Four years ago, New Europe wrote that the importance of the fight against corruption in Romania cannot be underestimated. It is also of equal importance that those who are leading the fight must be closely scrutinized, as the extensive reach of the DNA’s power and influence means that criticism will rarely come from within the country. That means that the duty for keeping a watchful eye on Romania’s anti-corruption crusade rests largely on those EU true believers who continue to heap praise on a judicial system that has obviously done very little to purge itself of its dark past.

- Advertisement -

Subscribe to our newsletter

Former editor-in-chief of NE Global. Mr. Waller is a veteran journalist, analyst and political advisor, having spent 25 years covering the former Soviet Union, Europe and the Middle East.

Latest

U.S.-Kazakhstan dialogue on human rights and democratic reforms continues

The United States and Kazakhstan convened the third annual...

Tackling new threats to critical energy infrastructure

The explosions that targeted the Nord Stream pipelines from...

Georgia’s “Foreign Representatives Law” moves forward amid protests

On May 14, Georgia’s parliament approved (84/150) a hotly...

North Macedonia: Sliding back towards the political dark side?

As most analysts predicted after the strong showing of...

Don't miss

U.S.-Kazakhstan dialogue on human rights and democratic reforms continues

The United States and Kazakhstan convened the third annual...

Tackling new threats to critical energy infrastructure

The explosions that targeted the Nord Stream pipelines from...

Georgia’s “Foreign Representatives Law” moves forward amid protests

On May 14, Georgia’s parliament approved (84/150) a hotly...

North Macedonia: Sliding back towards the political dark side?

As most analysts predicted after the strong showing of...

A Green 5+1, regional water issues in Central Asia and previewing next year’s Astana International Forum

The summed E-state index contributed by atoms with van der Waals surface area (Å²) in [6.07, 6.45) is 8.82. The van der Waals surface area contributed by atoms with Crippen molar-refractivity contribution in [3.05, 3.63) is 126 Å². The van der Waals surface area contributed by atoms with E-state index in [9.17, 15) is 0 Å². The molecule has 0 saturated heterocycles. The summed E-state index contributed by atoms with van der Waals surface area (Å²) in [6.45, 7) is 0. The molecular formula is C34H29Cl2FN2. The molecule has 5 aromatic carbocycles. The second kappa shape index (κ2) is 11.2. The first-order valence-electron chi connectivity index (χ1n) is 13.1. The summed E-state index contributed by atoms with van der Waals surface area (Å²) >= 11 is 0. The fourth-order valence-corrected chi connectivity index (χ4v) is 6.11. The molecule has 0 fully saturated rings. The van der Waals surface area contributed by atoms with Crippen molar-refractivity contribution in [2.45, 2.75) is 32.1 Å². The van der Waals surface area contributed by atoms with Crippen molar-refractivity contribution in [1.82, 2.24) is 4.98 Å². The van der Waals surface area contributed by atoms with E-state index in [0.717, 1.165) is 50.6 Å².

Kazakhstan’s Astana International Forum (AIF) has been postponed to 2025, as Astana...

Tackling new threats to critical energy infrastructure

The explosions that targeted the Nord Stream pipelines from Russia to Germany in September 2022 and the suspected sabotage of Baltic-connector pipeline, which supplies...

UK and Kazakhstan deepen strategic cooperation

During a visit to Astana, UK Foreign Secretary David Cameron, and Kazakhstan’s Foreign Minister Murat Nurtleu signed a Strategic Partnership and Cooperation Agreement, opening...

U.S. and U.K. take new steps to reduce Russia’s revenue from metals

On April 12, the U.S. Department of the Treasury, in coordination with the United Kingdom, issued two new prohibitions in order to disrupt the...

The Schengen Zone expands conditionally, for air and sea travelers

Europe’s passport-free Schengen Zone took an important step forward on March 31 with the partial inclusion of Romania and Bulgaria. Travelers arriving in the...

Clear Direction or Misleading Headlines

In a world full of stories all noisily striving for attention, the individual importance of some of them will be exaggerated through scary headlines...

Romania sees Black Sea renewable hub, gas production growth

Ambitious projects and cross-border cooperation between the countries in the region are key in order for the Black Sea to become a renewables energy...

Viking Link undersea cable to power up UK and Denmark

On December 29, Danish transmission system operator (TSO) Energinet launched the Viking Link, the world’s longest electricity interconnector, establishing a subsea cable connection across...

Ukraine, Middle East will dominate Cameron’s UK foreign policy agenda

David Cameron, who was made Foreign Secretary in a surprise move by Prime Minister Rishi Sunak during his cabinet reshuffle on November 13, is...